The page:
This amicus brief filed in the Ninth Circuit appeal of Dr. Seuss Enterprises v. ComicMix seeks to rectify and restore the balances underlying the Copyright Act of 1976 — particularly the interplay of the Section 106(2) right to prepare derivative works and the fair use doctrine. The District Court granted the defendants’ motion for summary judgment on the ground that OH THE PLACES YOU’LL BOLDLY GO! — the defendants’ illustrated book combining Dr. Seuss’s OH THE PLACES YOU’LL GO! and other Dr. Seuss books with Star Trek characters and themes — made fair use of the Dr. Seuss works.

Based …


The Exhibit, The Litigation Center Newsletter - Summer 2019, Golden Gate University School Of Law Jul 2019

The Exhibit, The Litigation Center Newsletter - Summer 2019, Golden Gate University School Of Law

Litigation Center at Golden Gate University School of Law

No abstract provided.


Public Relations Litigation, Kishanthi Parella Jul 2019

Public Relations Litigation, Kishanthi Parella

Scholarly Articles

Conventional wisdom holds that lawsuits harm a corporation’s reputation. So why do corporations and other businesses litigate even when they will likely lose in the court of law and the court of public opinion? One explanation is settlement: some parties file lawsuits not to win but to force the defendant to pay out. But some business litigants defy even this explanation; they do not expect to win the lawsuit or to benefit financially from settlement. What explains their behavior?

The answer is reputation. This Article explains that certain types of litigation can improve a business litigant’s reputation in the eyes …


Brief Of Brian Wolfman, Aderson B. Francois, And Eric Schnapper As Amici Curiae In Support Of Petitioner In Peterson V. Linear Controls Incorporated, No. 18-1401 (U.S. Supreme Court June 6, 2019), Brian Wolfman, Aderson B. François Jun 2019

Brief Of Brian Wolfman, Aderson B. Francois, And Eric Schnapper As Amici Curiae In Support Of Petitioner In Peterson V. Linear Controls Incorporated, No. 18-1401 (U.S. Supreme Court June 6, 2019), Brian Wolfman, Aderson B. François

U.S. Supreme Court Briefs

In Title VII disparate-treatment, employment-discrimination cases, the term “adverse employment action” originally developed as judicial shorthand for the statute’s text, which broadly prohibits any discriminatory conduct by an employer against an employee based on the employee's race, color, religion, sex, or national origin. See 42 U.S.C. 2000e-2(a)(1). But what started simply as shorthand has taken on a life of its own and now improperly limits the statute’s reach. The Fifth Circuit’s version of the adverse-employment-action rule stands out as especially improper: Only an “ultimate employment decision”—a refusal to hire, a firing, a demotion, or the like—constitutes impermissible discrimination.

In this …


Apple V. Pepper: Rationalizing Antitrust’S Indirect Purchaser Rule, Herbert J. Hovenkamp May 2019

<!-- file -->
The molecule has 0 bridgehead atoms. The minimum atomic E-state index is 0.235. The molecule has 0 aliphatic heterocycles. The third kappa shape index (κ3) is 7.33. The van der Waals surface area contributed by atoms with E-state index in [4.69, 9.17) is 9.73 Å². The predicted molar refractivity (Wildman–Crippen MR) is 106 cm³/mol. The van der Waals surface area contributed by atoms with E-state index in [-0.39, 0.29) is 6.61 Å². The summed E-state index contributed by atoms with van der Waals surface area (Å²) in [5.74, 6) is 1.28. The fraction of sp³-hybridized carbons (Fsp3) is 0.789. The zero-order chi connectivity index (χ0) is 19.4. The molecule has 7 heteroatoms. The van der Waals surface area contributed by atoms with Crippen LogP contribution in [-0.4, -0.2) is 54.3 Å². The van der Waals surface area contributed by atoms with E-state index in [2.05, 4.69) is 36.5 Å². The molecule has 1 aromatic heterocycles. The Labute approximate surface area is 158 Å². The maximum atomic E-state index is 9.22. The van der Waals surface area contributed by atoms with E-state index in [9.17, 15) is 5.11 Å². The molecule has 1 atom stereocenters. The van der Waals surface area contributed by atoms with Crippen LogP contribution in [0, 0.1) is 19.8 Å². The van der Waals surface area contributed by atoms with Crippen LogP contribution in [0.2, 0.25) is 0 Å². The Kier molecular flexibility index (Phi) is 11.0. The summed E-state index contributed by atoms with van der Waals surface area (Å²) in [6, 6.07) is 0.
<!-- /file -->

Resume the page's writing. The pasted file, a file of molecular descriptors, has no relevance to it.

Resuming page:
Apple V. Pepper: Rationalizing Antitrust’S Indirect Purchaser Rule, Herbert J. Hovenkamp

All Faculty Scholarship

In Apple v. Pepper the Supreme Court held that consumers who allegedly paid too much for apps sold on Apple’s iStore could sue Apple for antitrust damages because they were “direct purchasers.” The decision reflects some bizarre complexities that have resulted from the Supreme Court’s 1977 decision in Illinois Brick, which held that only direct purchasers could sue for overcharge injuries under the federal antitrust laws. The indirect purchaser rule was problematic from the beginning. First, it was plainly inconsistent with the antitrust damages statute, which gives an action to “any person who shall be injured in his business …


The Policy Implications Of Third-Party Funding In Investor-State Dispute Settlement, Brooke Guven, Lise Johnson May 2019

The Policy Implications Of Third-Party Funding In Investor-State Dispute Settlement, Brooke Guven, Lise Johnson

Columbia Center on Sustainable Investment Staff Publications

In this Working Paper, CCSI analyzes underexplored yet critical policy issues surrounding the use of third-party funding in ISDS. It considers the costs and benefits of the practice, asks whether it is desirable or undesirable that third-parties be permitted to invest in ISDS claims, and if so, under what circumstances and in order to achieve what objectives, and overviews policy responses, including a total or partial ban and various regulatory responses, that may be appropriate to manage identified impacts.


Contracting On Litigation, Kathryn E. Spier, J.J. Prescott Apr 2019

Contracting On Litigation, Kathryn E. Spier, J.J. Prescott

Articles

Two risk-averse litigants with different subjective beliefs negotiate in the shadow of a pending trial. Through contingent contracts, the litigants can mitigate risk and/or speculate on the trial outcome. Contingent contracting decreases the settlement rate and increases the volume and costs of litigation. These contingent contracts mimic the services provided by third-party investors, including litigation funders and insurance companies. The litigants (weakly) prefer to contract with risk-neutral third parties when the capital market is transaction-cost free. However, contracting with third parties further decreases the settlement rate, increases the costs of litigation, and may increase the aggregate cost of risk bearing.